Spotlight 22/07/19 | Prof Chris Whitty, lecture on AMR in LMICs
Last week, LSHTM hosted a lecture on AMR in low and middle income countries (LMICs) from Professor Chris Whitty, Chief Scientific Advisor to the Department of Health and Social Care, and who from October will be the Chief Medical Officer (CMO) for England, and the UK Government’s Chief Medical Adviser.
With all available seats taken, and crowds building at the back of the Mason Lecture Theatre, Professor Whitty set out specific AMR problems that could potentially be controlled with greater cross-learning between the ways different infectious diseases have been addressed in LMICs.
Prof. Whitty started with the group of infections (mainly parasitic), where patients are only given a drug if there is a firm diagnosis (due to toxicity or cost) and resistance testing is lacking. If drug resistance occurs in this situation, then alternative drugs are needed. Thankfully, even though Human African Trypanosomiasis and Leishmaniasis commonly effect poorer populations, there are a number of drugs in the development pipeline. This is not the case with antibiotics. Prof. Whitty asked the question, why have public-private partnerships worked for drug discovery of these diseases (and malaria), but not for diseases caused by bacteria?
Secondly, resistance may be mitigated for some infections via aetiological testing. However, while the scale up of rapid diagnostic tests (RDTs) has improved malaria diagnosis in public sectors, this has come with a number of challenges and consequences that must be considered for diagnostics for bacterial diseases. Furthermore, while malaria RDTs detect a specific pathogen response, tests proposed to distinguish bacterial from other causes of disease that are markers of severity may gain little compared with clinical presentation. Thus, Prof. Whitty suggested that RDTs might not be the panacea that they are hoped to be and should be designed-into systems with care.
The third issue addressed was patients whose management requires a diagnosis together with drug resistance profile of their infections. Using the example of Tuberculosis (TB), Prof. Whitty suggested that we do have the ability to detect resistance early on in order to change how we treat TB, but in most cases, this rarely takes place. This can be seen with low levels of resistance testing for rifampicin, outside of Europe and parts of the Americas. Prof. Whitty suggested that the reason behind this is cost, and the need for advanced microbiology services to be available.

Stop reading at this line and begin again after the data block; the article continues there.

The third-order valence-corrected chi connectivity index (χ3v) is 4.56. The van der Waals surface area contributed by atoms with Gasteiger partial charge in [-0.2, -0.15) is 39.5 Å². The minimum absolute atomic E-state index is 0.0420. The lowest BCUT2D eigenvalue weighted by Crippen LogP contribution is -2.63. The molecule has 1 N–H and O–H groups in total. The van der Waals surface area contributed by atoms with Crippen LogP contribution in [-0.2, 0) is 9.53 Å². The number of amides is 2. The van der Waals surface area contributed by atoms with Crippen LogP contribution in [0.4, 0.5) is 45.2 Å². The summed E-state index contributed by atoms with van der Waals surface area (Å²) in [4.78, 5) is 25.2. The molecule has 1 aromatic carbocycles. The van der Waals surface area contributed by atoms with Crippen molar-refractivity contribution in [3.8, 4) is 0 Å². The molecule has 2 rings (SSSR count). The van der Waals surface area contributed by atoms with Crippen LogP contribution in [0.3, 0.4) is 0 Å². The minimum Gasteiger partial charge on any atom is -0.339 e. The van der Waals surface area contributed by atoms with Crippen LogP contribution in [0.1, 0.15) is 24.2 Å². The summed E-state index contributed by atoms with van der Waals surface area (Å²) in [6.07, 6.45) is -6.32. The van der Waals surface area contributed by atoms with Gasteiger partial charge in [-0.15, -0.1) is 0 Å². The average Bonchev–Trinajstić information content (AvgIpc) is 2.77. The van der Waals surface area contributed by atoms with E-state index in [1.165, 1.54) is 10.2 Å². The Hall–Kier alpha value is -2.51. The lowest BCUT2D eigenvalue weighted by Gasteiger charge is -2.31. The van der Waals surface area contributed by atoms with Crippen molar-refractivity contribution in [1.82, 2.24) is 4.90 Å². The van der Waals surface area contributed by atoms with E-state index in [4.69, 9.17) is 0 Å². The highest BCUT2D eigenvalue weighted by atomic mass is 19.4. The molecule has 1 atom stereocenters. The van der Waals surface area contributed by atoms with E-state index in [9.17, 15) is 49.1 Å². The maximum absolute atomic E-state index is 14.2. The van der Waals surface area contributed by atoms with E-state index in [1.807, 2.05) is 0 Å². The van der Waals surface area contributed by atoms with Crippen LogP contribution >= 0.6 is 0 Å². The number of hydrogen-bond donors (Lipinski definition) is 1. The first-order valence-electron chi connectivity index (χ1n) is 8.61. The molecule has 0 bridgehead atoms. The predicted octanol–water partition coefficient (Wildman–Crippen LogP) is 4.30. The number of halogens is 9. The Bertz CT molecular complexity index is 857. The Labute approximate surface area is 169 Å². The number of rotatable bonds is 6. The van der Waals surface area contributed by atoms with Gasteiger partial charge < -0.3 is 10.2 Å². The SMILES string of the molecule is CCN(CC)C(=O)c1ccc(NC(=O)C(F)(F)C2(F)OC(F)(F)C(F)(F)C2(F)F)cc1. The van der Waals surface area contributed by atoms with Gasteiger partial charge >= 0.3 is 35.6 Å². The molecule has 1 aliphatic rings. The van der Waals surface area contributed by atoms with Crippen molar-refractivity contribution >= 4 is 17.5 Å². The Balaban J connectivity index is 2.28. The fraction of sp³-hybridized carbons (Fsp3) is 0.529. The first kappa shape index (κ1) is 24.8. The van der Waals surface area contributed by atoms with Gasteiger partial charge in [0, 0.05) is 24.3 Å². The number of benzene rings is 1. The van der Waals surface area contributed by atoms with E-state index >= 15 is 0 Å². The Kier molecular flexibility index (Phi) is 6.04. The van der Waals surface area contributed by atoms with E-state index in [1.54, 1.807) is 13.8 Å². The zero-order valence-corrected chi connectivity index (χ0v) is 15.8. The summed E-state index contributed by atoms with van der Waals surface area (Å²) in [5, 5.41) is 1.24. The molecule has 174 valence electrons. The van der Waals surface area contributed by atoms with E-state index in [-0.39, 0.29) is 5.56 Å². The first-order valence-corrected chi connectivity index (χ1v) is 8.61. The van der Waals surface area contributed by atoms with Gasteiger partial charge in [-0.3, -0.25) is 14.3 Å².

Finally, Prof. Whitty spoke about the largest and potentially most complex issue of outpatient non-malarial febrile illnesses, where there is an important gap in accurate diagnosis and drug resistance testing. By weight, this is the problem in which the greatest number of antimicrobials are given. Prof. Whitty commented that while antibiotic resistance is rising across the world as a proportion of infections, this is coupled with a reduction in the overall incidence of severe infections. He cautioned that the burden of these severe infections where antibiotics are likely to fail falls upon the poorest and most immunocompromised, and therefore that restriction models of prescription-only antibiotics will only further the challenge of treatment for this group. Instead, Prof. Whitty proposed learning from other disease groups in managing antibiotic use at a meta level – such as rotation of antibiotics and combination with other drugs. He highlighted that we need to understand more about the reversal of resistance in different bug-drug relationships, and further restrict access to second line drugs, which could be given under prescription in combination with other drugs.
Prof. Whitty concluded by recommending that first and foremost we need to work on preventive interventions that reduce the incidence of infections, predominantly by increasing levels of sanitation and vaccination. This would be a double-win, as it is likely this would cause reductions in the number of people dying from drug-resistant infections and would help reduce pressure to treat infection with empiric antibiotics. Equally, we need to manage co-factors such malnutrition and HIV, to reduce the burden of infectious disease on those who are immunosuppressed in LMICs and for whom AMR is the greatest burden.
Everyone at Antimicrobial Resistance Centre at LSHTM, would like to thank Professor Whitty for his fascinating lecture, and wish him all the best in his new role.